Overview of Song of Songs can be listened to as a podcast here.
Title: “Song of the Songs” a superlative meaning the greatest of songs
Author: Solomon (1:1) with 6 other verses mentioning Solomon (1:5; 3:7,9, 11; 8:11-12)
Date: Solomon (reigned 969-932 BC). Most scholars argue that Song was written at the beginning of Solomon’s reign. However, I would place it at the end of his life (see purpose).
Ancient debate over its place in the canon of Scripture: “R. Akiba said: God Forbid!—no man In Israel ever disputed about the Song of Songs … for all the ages are not worthy the day on which the Song of Songs was given to Israel; for all the Writings are holy, but the Song of Songs is the Holy of Holies. And if aught was in dispute the dispute was about Ecclesiastes alone.” (Yadim 3.5)1) The Mishnah (Trans. Herbert Danby), Hendrickson Pub. (Peabody, MA: 1933, 2016), p. 782
Throughout history this book has been argued over how to interpret it with an allegorical method prevailing throughout Jewish and Christian history. Probably no other biblical book has been debated as to how it should be interpreted.
- The allegorical approach offers an interpretation for every imaginable detail mentioned in the book that is allegedly hidden with a spiritual meaning.
- The typological approach acknowledges the literal interpretation but offers a mystical meaning behind the broad concepts instead of every detail. This assumes the love between the man and women is meant to depict the love of God to Israel or Christ for the church.
- Some says it is a drama but this literary genre was unknown to ancient Israelite, nor can the book be analyzed into separate scene as would be expected of a drama.
- Some scholars have claimed it is a collection of Syrian wedding songs in which the groom the role of the king and the bride played the role as a queen. The unity of the book refutes any view that presents it disjunctive.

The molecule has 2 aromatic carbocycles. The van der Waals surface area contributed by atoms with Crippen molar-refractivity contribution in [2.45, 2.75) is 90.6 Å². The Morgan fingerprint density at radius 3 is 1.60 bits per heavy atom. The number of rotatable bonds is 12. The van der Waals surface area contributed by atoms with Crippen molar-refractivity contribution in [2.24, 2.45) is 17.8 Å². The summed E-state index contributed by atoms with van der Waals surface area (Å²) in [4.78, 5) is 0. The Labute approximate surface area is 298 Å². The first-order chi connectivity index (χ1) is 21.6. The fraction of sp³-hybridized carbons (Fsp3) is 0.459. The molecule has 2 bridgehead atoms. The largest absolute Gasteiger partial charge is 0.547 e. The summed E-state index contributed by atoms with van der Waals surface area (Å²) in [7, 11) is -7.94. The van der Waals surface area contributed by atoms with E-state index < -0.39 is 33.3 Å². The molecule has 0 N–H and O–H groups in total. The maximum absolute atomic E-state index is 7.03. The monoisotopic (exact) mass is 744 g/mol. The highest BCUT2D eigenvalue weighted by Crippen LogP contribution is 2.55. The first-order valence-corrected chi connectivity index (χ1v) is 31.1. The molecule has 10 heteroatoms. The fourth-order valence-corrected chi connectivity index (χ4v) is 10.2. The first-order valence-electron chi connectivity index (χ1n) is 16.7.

- Liberals have claimed it to be pagan fertility cult liturgies, or an anthology of love songs.
- To consider it erotica as many liberal do is foolish. One must have a perverted mind in order to interpret this poetry in a perverted way.
- Taking a literal interpretation is always the best route. Those who are shocked that God would inspire a book that seems explicit are ignorant of how raunchy ancient pagan literature was. This book is very modest in the way it addresses sexuality being covered by beautiful poetry.
- If there is a typology within the text it could only be discerned through understanding it literally.
I. The Superscription (1:1)
II. The Courtship (1:2-3:5)
III. The Wedding (3:6-5:1)
IV. The Maturing of Marriage (5:2-8:4)
V. Conclusion (8:5-14)
A. Opening words of mutual love and desire (1:2-2:7)
B. Young man’s invitation to the young woman to join him in the countryside (2:8-17)
C. Young woman’s nighttime search for the young man (3:1-5)
X. The wedding day (3:6-5:1)
C’. Young woman’s nighttime search for the young man, and their speeches of admiration and longing (5:2-7:11)
B’. Young woman’s invitation to the young man to join her in the countryside (7:11-8:4)
A’ Closing words of mutual love and desire (8:5-14)